After 5 years of Dvorak, I am switching back to Qwerty.

In 2012 I, with two other nerdy roommates, switched to Dvorak. Five years later (four of them spent as a Software Engineer) I am switching back to Qwerty. In fact, I am struggling at 30 WPM (a 70% reduction in speed) to write this post now.

The Dvorak Simplified Keyboard, patented in 1936

Why did I switch in the first place?

My setup probably resembled something like this. Source:

The TL;DR on this is my friends and I didn’t have jobs and were incredibly bored, but there’s more to it than that. Early in my career I thought optimizing every portion of my interaction with my code would make me a better engineer. I used a crazy Awesome WM setup on Arch Linux. My Vim and ZSH were 256 color beauties with power-lines and git integrations. I spent hours configuring these.

A part of my blind optimization was switching to Dvorak. Because I could spell 70% of words on the home row (or something like that) I felt like it was an empirically superior layout. It took me a little under three weeks to get used to it (again, no job), but after that I was typing at 70 WPM, which is where I was at with Qwerty.

Dvorak is not “faster” than Qwerty, but after using it for five straight years at 40 hours a week I built up quite a speed. I can type about 95 WPM with bursts of up to 115 WPM. Not record breaking, but certainly in the top 5% of typists. I did find Dvorak more ergonomic than Qwerty for typing, but I still developed RSI regardless.

So, why am I switching back?

L. L. Zamenhof, creator of the Esperanto international auxiliary language.

Dvorak, like all dead languages (and it is one), is best enjoyed by enthusiasts. While it can be an enlightening experience to learn something new, it is not any more pragmatic than learning, say, Esperanto. While there are many data points that imply that Dvorak is a superior layout, ultimately, we must settle on a common format. If we tried to optimize every standard we had, we’d all being using different number systems, speaking different languages, and probably typing on a Colemak keyboard (if I’m honest). Yet we don’t, because there are harder problems to solve and these tools allow us to collaborate with each other on said problems. Somewhere, we must decide against logarithmic improvements because where we are is “good enough”.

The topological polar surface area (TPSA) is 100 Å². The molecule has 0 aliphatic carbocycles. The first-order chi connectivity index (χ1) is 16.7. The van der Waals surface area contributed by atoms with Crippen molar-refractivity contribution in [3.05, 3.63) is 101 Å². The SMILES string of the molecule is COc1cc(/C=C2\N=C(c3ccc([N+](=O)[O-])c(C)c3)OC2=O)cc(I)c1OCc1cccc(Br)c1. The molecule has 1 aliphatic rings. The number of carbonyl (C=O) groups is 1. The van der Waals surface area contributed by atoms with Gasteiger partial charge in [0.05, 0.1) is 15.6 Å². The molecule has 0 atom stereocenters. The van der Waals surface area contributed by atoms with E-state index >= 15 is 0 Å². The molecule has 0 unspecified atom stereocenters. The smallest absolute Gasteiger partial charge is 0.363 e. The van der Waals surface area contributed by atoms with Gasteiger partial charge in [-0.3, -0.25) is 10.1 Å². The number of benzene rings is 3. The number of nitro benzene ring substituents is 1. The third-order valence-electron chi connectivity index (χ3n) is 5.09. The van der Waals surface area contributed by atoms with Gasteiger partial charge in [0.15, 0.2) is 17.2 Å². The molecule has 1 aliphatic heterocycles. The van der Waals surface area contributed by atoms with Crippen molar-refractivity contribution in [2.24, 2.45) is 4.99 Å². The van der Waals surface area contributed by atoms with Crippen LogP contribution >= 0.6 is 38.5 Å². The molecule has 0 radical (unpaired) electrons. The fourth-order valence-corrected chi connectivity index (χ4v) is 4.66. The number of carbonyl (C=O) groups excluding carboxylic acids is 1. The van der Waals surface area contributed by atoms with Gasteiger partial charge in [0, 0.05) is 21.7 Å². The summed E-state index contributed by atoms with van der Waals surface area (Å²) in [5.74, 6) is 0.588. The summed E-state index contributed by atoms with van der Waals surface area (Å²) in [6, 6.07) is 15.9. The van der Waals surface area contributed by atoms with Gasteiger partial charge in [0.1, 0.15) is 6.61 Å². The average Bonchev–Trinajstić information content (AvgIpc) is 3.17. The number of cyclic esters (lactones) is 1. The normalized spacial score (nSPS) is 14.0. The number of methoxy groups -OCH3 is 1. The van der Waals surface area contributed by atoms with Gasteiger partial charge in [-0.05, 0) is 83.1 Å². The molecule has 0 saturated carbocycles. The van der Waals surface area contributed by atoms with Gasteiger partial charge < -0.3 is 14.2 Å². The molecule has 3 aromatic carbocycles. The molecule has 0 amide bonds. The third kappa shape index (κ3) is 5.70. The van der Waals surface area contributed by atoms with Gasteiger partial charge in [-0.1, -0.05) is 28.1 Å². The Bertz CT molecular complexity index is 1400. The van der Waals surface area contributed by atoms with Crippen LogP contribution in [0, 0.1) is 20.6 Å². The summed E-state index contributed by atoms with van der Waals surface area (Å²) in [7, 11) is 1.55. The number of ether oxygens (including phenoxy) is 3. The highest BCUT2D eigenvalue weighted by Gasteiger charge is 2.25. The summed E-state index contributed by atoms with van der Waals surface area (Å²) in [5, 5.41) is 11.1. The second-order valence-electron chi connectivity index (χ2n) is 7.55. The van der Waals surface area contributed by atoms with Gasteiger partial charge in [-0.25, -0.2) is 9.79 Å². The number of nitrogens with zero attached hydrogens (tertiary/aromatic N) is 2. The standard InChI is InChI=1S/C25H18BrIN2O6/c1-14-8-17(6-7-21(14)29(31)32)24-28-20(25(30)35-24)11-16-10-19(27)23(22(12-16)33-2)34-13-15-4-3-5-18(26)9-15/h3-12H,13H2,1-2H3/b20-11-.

Relevant XKCD. Source:

I guess I haven’t answered the question yet; why am I switching back to Qwerty? It’s simple really: When I am typing commands into a production machine I feel like it is only responsible of me to use a properly labelled keyboard. I understand that I could purchase aftermarket Dvorak key caps, but it is not a trivial amount of money for something I can solve for free. There are numerous other benefits as well, like how using Vim movement keys (HJKL) becomes much more ergonomic when using Qwerty. This holds true for most keybindings I frequently use.

Also, now I can use someone else’s computer without awkwardly explaining how much of a giant nerd I am 😊.

Update: I’m back on Dvorak

It’s almost not worth mentioning, but I feel odd having a story with 3.2k reads about ditching Dvorak and continuing to type on it. So, for posterity: I’ve switched back to Dvorak.

Why? Mostly because it is really hard to relearn keyboard shortcuts that I’ve been using for the better part of 5 years. I learned Dvorak before I learned Emacs, so I was attempting to unravel a lot of muscle memory and it just wasn’t worth it in the end.

I just hope {Windows,MacOS,Linux} continue to support Dvorak or I’m screwed.

Patrick is a software engineer from New England. Today, he resides in Seattle where he enjoys playing chess and ice hockey.

Get the Medium app

A button that says 'Download on the App Store', and if clicked it will lead you to the iOS App store
A button that says 'Get it on, Google Play', and if clicked it will lead you to the Google Play store